US-VISIT on track

Homeland Security Department officials are confident they will meet the first deadline for a massive entry/exit system, but they may change future milestones.

Jim Williams, director of the U.S. Visitor and Immigrant Status Indicator Technology (US-VISIT) project, said the department remains aggressive about meeting the Dec. 31 deadline to implement the system at all air- and seaports, including use of biometric identifiers.

Meeting their initial goal will allow officials to gain the confidence of Congress and the Bush administration, but discussions about alternatives to subsequent targets could come later, Williams said.

Under the plan, the system is supposed to be deployed at the 50 largest land ports by Dec. 31, 2004, and at all land ports by Dec. 31, 2005.

"We do have concerns about our ability to meet those deadlines and if we will have enough money," he said. "We're trying to establish credibility for the program and then trying to see [if we] can come up with a long-term, integrated vision of where the US-VISIT program is going."

US-VISIT: The competitors

The field for potential prime bidders on the U.S. Visitor and Immigrant Status Indicator Technology system has been narrowed to three companies. Here are the teams:

* Lockheed Martin Corp. — Booz Allen Hamilton Inc., Harris Corp., IBM Corp., Management Systems Designers Inc., Science Applications International Corp., SI International and Unisys Corp.

* Accenture — Dell Inc., Global Technology Management Inc., Raytheon Co., Sandler and Travis Trade Advisory Services Inc., Sprint, SRA International Inc. and Titan Corp.

* Computer Sciences Corp. — EDS, Northrop Grumman Mission Systems, Arinc Inc., and Bechtel Corp.

A request for proposals for a prime integrator is expected next month with an award expected by May 2004. Once officials choose the prime integrator, they will work with industry to determine how to best meet their goals, Williams said.

"Maybe it changes the timelines, and maybe it doesn't," he said. "We'd like to be able to come back to [lawmakers] with potentially an alternative, longer term [plan] that meets their goals...rather than being reactive to a conglomeration of legislation."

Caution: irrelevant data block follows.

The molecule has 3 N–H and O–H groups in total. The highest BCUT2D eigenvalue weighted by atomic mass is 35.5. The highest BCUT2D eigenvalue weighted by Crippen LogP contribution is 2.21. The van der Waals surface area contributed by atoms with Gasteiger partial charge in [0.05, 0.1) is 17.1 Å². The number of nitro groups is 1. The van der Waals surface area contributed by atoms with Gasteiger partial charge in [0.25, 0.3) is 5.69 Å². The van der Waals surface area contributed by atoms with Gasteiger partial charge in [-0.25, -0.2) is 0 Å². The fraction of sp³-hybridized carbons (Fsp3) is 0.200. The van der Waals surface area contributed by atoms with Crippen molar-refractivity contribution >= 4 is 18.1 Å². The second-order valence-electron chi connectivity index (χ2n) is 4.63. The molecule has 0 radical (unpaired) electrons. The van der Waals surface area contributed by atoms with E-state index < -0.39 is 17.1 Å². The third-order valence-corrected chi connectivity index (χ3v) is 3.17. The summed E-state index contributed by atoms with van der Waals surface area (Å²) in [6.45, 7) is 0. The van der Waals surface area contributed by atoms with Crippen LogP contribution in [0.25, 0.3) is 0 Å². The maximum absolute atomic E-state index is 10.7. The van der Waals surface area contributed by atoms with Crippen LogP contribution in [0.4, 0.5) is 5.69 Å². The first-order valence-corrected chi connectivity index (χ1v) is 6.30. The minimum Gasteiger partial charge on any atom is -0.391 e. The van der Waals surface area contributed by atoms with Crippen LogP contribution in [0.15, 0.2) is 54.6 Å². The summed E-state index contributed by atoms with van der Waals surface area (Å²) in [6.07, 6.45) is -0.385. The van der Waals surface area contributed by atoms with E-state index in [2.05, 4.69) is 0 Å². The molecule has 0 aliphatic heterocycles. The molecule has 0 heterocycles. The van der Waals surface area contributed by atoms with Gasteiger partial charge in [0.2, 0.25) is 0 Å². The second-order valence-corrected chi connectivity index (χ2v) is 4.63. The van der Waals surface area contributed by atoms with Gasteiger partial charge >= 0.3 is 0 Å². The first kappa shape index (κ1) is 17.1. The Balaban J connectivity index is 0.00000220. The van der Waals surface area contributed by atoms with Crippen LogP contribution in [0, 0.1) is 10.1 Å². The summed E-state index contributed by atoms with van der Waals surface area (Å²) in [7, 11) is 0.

DHS officials narrowed the field of potential bidders for the prime integrator contract to three companies last week --Lockheed Martin Corp., Accenture and Computer Sciences Corp. — to allow US-VISIT officials to meet the aggressive contracting schedule.

"Discussions with 10 or 20 or 30 companies on a regular basis to produce [a request for proposals], it would significantly increase the time to get there," Williams said.

At an industry conference this summer, he outlined requirements for the prime integrator, such as experience on large information technology integration projects and high-volume, performance-based applications, which allowed for industry self-select, as he called it.

For example, AT&T Government Solutions worked for about a year on a solution before company officials decided not to bid to become the prime contractor. "We did an assessment of the probability of winning, and it was not high enough for us to pursue being a prime," said company spokesman Jim McGann.

Eric Stange, managing partner of defense and homeland security for Accenture, said the constant communication with DHS officials allows the companies to better understand the objectives and share their concerns. "It's been a very good process to date in terms of the dialogue between industry and government," he said.

The mandates for specific technologies have caused the companies to pause in the past few months as they try to develop solutions within the guidelines, said Ray Bjorklund, vice president of market intelligence and chief knowledge officer at Federal Sources Inc, a market research firm.

"It's troublesome because it's now tying their hands and making them rethink their programs," he said. "That's where industry would have liked to have [had] more of a free hand in deciding how to implement this system as opposed to being told how it is to perform."

Dick Fogel, Lockheed's director of strategic initiatives, said the team is working hard on a solution within the guidelines. "We're very aware of the statutory requirements. Our goal is to work with the government to propose a solution that meets the deadlines," he said.

Williams said DHS officials expect industry to come to them with an overarching vision of where the program should be going. That vision, he said, should be consistent with the department's enterprise architecture, which the US-VISIT program could be a key vehicle for building and implementing.

A draft version has been completed and is expected to be released shortly. Meanwhile, the vendors have been given a copy of the draft enterprise architecture as they prepare for the RFP.

"We wish we had a total vision right now," Williams said. "On the other hand, we are taking advantage of getting the best possible thoughts from three industry leaders."

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